THE TSUNAMI-LIKE economic crisis which rolled across the Atlantic and began to swamp western Europe last year has now hit Slovakia harder than market watchers and state officials had been expecting. Rosy predictions have disappeared as both Slovakia’s industrial giants and the state budget shift gears to meet the crisis. The country even has a crisis council now, and other signals suggest that the situation is serious.
After nine years of doing business in Slovakia, car component producer Molex is closing its factory and moving out of eastern Slovakia’s Kechnec industrial park: a response, it says, to a rapid decline in demand from the car industry. An estimated 1,000 people will lose their jobs.
It is far from the only mass layoff witnessed in Slovak industry. Slovakia’s labour authority estimates that the number of people who could lose jobs in major cutbacks might reach 16,000.
The mood in Slovakia’s economy is the bleakest since 1997, as measured by the Slovak Statistics Office’s economic sentiment indicator, which fell 3.1 percentage points from December, 2008, to 79.1 points. The statistics authority ascribes this to the sinking confidence indicators in industry and the construction sector, which dropped 21.5 percentage points year-on-year, pushing confidence 21.3 points below its long-term average, the SITA newswire wrote.
Prime Minister Robert Fico said that the goal of his government will now be to preserve employment and social programmes at any expense. He suggested that the government will have to allocate financial support to some sectors, but that it would not go down the route of cutting taxes.
“We are entering crisis mode, in which everything can be modified,” said Finance Minister Ján Počiatek, as quoted by the Sme daily.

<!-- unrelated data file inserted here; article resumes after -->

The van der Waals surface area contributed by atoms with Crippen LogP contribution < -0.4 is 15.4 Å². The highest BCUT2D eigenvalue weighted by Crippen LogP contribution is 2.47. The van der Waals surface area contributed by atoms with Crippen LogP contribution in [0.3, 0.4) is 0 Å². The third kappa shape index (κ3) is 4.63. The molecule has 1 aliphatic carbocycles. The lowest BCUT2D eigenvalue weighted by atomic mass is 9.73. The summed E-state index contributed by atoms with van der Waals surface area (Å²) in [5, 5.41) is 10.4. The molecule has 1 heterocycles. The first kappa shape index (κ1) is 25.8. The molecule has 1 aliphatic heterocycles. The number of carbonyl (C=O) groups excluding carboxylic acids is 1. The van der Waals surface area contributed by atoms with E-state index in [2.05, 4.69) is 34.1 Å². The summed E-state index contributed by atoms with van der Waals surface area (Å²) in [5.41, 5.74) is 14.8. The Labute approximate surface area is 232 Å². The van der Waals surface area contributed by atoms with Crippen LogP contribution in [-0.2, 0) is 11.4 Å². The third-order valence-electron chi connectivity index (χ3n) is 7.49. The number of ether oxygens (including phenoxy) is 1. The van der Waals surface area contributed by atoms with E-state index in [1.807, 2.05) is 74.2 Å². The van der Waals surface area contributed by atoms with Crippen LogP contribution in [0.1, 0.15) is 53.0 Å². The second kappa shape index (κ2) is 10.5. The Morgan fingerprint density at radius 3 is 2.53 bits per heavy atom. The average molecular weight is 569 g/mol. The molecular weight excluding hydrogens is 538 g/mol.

While market watchers and the opposition agree with the government’s objective of preserving employment, they have a different view on how it could be achieved: tax cuts and flexible employment legislation.
The prime minister has admitted that some of the crisis first-aid measures might inflate the general government deficit.
The Fico team’s proposals include a €300 million financial package to support employment, an appeal to banks to provide state-guaranteed loans, pressure on gas company Slovenský Plynárenský Priemysel (SPP) to lower its prices to businesses and use of funds currently earmarked for towns and villages to fight the crisis. The government could agree to ease labour laws.
A recently founded crisis group, which includes representatives of the central bank, banking sector, trade unions, employer associations and the Slovak Association of Towns and Villages (ZMOS), will work towards maintaining economic growth at a high level, according to Fico.
The country’s parliament too is ready to pass legislation in a fast-track legislative proceeding, said Speaker of Parliament Pavol Paška.
In January, the European Commission (EC) sharply reduced its forecast for Slovakia’s economic growth and now expects the country’s GDP to increase by 2.7 percent this year - as opposed to the 4.9 percent it predicted in its autumn 2008 forecast.
One of the government’s goals, Fico said, as quoted by SITA, is to keep Slovakia among the five fastest-growing economies of the European Union.
Shared goals, different tools
The government adopted an earlier package to tackle the economic crisis last November. It included measures such as more effective use of EU funds, loans for small and medium-sized businesses, support for applied research and innovation, public spending cuts, a push to influence the pricing policies of energy companies and preferential treatment for domestic suppliers.